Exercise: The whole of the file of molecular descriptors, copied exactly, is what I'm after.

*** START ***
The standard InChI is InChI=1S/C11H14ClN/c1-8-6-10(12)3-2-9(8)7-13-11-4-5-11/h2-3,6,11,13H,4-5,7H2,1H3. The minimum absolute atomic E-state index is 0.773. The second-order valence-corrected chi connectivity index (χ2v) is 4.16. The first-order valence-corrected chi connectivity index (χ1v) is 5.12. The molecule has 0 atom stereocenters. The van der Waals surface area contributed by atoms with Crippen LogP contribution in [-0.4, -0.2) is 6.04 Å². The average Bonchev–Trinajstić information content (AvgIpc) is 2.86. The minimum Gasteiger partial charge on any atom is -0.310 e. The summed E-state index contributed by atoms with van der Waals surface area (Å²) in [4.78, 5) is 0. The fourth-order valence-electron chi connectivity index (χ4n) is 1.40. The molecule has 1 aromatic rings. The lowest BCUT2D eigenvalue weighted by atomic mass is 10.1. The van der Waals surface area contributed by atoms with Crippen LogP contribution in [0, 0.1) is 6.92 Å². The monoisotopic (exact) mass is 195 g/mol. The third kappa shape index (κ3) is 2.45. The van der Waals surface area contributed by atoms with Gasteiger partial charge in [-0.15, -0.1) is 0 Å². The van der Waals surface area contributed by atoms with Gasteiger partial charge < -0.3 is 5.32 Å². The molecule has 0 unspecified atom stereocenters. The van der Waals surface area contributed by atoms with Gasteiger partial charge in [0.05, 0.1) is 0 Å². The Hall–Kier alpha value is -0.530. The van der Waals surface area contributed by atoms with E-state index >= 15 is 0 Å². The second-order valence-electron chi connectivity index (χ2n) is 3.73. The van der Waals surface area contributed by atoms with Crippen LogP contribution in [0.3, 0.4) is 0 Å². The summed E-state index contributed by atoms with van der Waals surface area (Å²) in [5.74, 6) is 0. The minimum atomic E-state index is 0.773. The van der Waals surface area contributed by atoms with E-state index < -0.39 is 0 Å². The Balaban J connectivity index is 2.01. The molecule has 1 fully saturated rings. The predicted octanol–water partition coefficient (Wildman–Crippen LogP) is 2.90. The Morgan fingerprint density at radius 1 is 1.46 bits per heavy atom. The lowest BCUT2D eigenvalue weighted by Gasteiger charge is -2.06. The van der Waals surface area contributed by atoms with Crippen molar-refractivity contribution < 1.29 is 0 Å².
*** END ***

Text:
The standard InChI is InChI=1S/C11H14ClN/c1-8-6-10(12)3-2-9(8)7-13-11-4-5-11/h2-3,6,11,13H,4-5,7H2,1H3. The minimum absolute atomic E-state index is 0.773. The second-order valence-corrected chi connectivity index (χ2v) is 4.16. The first-order valence-corrected chi connectivity index (χ1v) is 5.12. The molecule has 0 atom stereocenters. The van der Waals surface area contributed by atoms with Crippen LogP contribution in [-0.4, -0.2) is 6.04 Å². The average Bonchev–Trinajstić information content (AvgIpc) is 2.86. The minimum Gasteiger partial charge on any atom is -0.310 e. The summed E-state index contributed by atoms with van der Waals surface area (Å²) in [4.78, 5) is 0. The fourth-order valence-electron chi connectivity index (χ4n) is 1.40. The molecule has 1 aromatic rings. The lowest BCUT2D eigenvalue weighted by atomic mass is 10.1. The van der Waals surface area contributed by atoms with Crippen LogP contribution in [0, 0.1) is 6.92 Å². The monoisotopic (exact) mass is 195 g/mol. The third kappa shape index (κ3) is 2.45. The van der Waals surface area contributed by atoms with Gasteiger partial charge in [-0.15, -0.1) is 0 Å². The van der Waals surface area contributed by atoms with Gasteiger partial charge < -0.3 is 5.32 Å². The molecule has 0 unspecified atom stereocenters. The van der Waals surface area contributed by atoms with Gasteiger partial charge in [0.05, 0.1) is 0 Å². The Hall–Kier alpha value is -0.530. The van der Waals surface area contributed by atoms with E-state index >= 15 is 0 Å². The second-order valence-electron chi connectivity index (χ2n) is 3.73. The van der Waals surface area contributed by atoms with Crippen LogP contribution in [0.3, 0.4) is 0 Å². The summed E-state index contributed by atoms with van der Waals surface area (Å²) in [5.74, 6) is 0. The minimum atomic E-state index is 0.773. The van der Waals surface area contributed by atoms with E-state index < -0.39 is 0 Å². The Balaban J connectivity index is 2.01. The molecule has 1 fully saturated rings. The predicted octanol–water partition coefficient (Wildman–Crippen LogP) is 2.90. The Morgan fingerprint density at radius 1 is 1.46 bits per heavy atom. The lowest BCUT2D eigenvalue weighted by Gasteiger charge is -2.06. The van der Waals surface area contributed by atoms with Crippen molar-refractivity contribution < 1.29 is 0 Å².